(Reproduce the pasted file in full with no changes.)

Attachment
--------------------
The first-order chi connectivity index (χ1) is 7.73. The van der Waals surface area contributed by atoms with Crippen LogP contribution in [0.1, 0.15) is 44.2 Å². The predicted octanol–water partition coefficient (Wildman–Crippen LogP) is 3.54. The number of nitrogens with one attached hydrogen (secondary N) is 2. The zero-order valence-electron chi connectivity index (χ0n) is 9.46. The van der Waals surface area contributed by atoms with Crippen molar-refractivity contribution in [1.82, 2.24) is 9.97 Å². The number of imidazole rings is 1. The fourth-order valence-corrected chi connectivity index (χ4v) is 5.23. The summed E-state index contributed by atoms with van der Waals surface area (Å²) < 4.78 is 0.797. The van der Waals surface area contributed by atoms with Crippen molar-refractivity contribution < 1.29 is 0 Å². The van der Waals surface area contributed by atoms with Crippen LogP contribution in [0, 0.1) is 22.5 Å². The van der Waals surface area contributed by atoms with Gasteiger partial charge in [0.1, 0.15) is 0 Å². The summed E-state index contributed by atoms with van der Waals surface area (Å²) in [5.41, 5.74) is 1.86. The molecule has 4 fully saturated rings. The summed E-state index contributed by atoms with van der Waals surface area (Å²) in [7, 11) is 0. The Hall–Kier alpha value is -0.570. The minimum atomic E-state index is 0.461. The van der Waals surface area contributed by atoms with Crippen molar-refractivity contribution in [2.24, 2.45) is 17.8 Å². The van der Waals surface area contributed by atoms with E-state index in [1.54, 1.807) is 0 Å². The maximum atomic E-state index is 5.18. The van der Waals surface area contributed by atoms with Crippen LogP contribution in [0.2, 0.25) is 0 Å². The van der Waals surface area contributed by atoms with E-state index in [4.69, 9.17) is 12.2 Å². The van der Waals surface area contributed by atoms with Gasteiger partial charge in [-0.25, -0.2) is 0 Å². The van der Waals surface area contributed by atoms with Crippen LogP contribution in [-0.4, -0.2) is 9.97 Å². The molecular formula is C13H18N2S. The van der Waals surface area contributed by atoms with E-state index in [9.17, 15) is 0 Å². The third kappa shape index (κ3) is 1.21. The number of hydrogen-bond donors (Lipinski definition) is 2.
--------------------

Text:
The first-order chi connectivity index (χ1) is 7.73. The van der Waals surface area contributed by atoms with Crippen LogP contribution in [0.1, 0.15) is 44.2 Å². The predicted octanol–water partition coefficient (Wildman–Crippen LogP) is 3.54. The number of nitrogens with one attached hydrogen (secondary N) is 2. The zero-order valence-electron chi connectivity index (χ0n) is 9.46. The van der Waals surface area contributed by atoms with Crippen molar-refractivity contribution in [1.82, 2.24) is 9.97 Å². The number of imidazole rings is 1. The fourth-order valence-corrected chi connectivity index (χ4v) is 5.23. The summed E-state index contributed by atoms with van der Waals surface area (Å²) < 4.78 is 0.797. The van der Waals surface area contributed by atoms with Crippen molar-refractivity contribution < 1.29 is 0 Å². The van der Waals surface area contributed by atoms with Crippen LogP contribution in [0, 0.1) is 22.5 Å². The van der Waals surface area contributed by atoms with Gasteiger partial charge in [0.1, 0.15) is 0 Å². The summed E-state index contributed by atoms with van der Waals surface area (Å²) in [5.41, 5.74) is 1.86. The molecule has 4 fully saturated rings. The summed E-state index contributed by atoms with van der Waals surface area (Å²) in [7, 11) is 0. The Hall–Kier alpha value is -0.570. The minimum atomic E-state index is 0.461. The van der Waals surface area contributed by atoms with Crippen molar-refractivity contribution in [2.24, 2.45) is 17.8 Å². The van der Waals surface area contributed by atoms with E-state index in [1.54, 1.807) is 0 Å². The maximum atomic E-state index is 5.18. The van der Waals surface area contributed by atoms with Crippen LogP contribution in [0.2, 0.25) is 0 Å². The van der Waals surface area contributed by atoms with E-state index in [4.69, 9.17) is 12.2 Å². The van der Waals surface area contributed by atoms with Gasteiger partial charge in [-0.25, -0.2) is 0 Å². The van der Waals surface area contributed by atoms with Crippen LogP contribution in [-0.4, -0.2) is 9.97 Å². The molecular formula is C13H18N2S. The van der Waals surface area contributed by atoms with E-state index in [9.17, 15) is 0 Å². The third kappa shape index (κ3) is 1.21. The number of hydrogen-bond donors (Lipinski definition) is 2.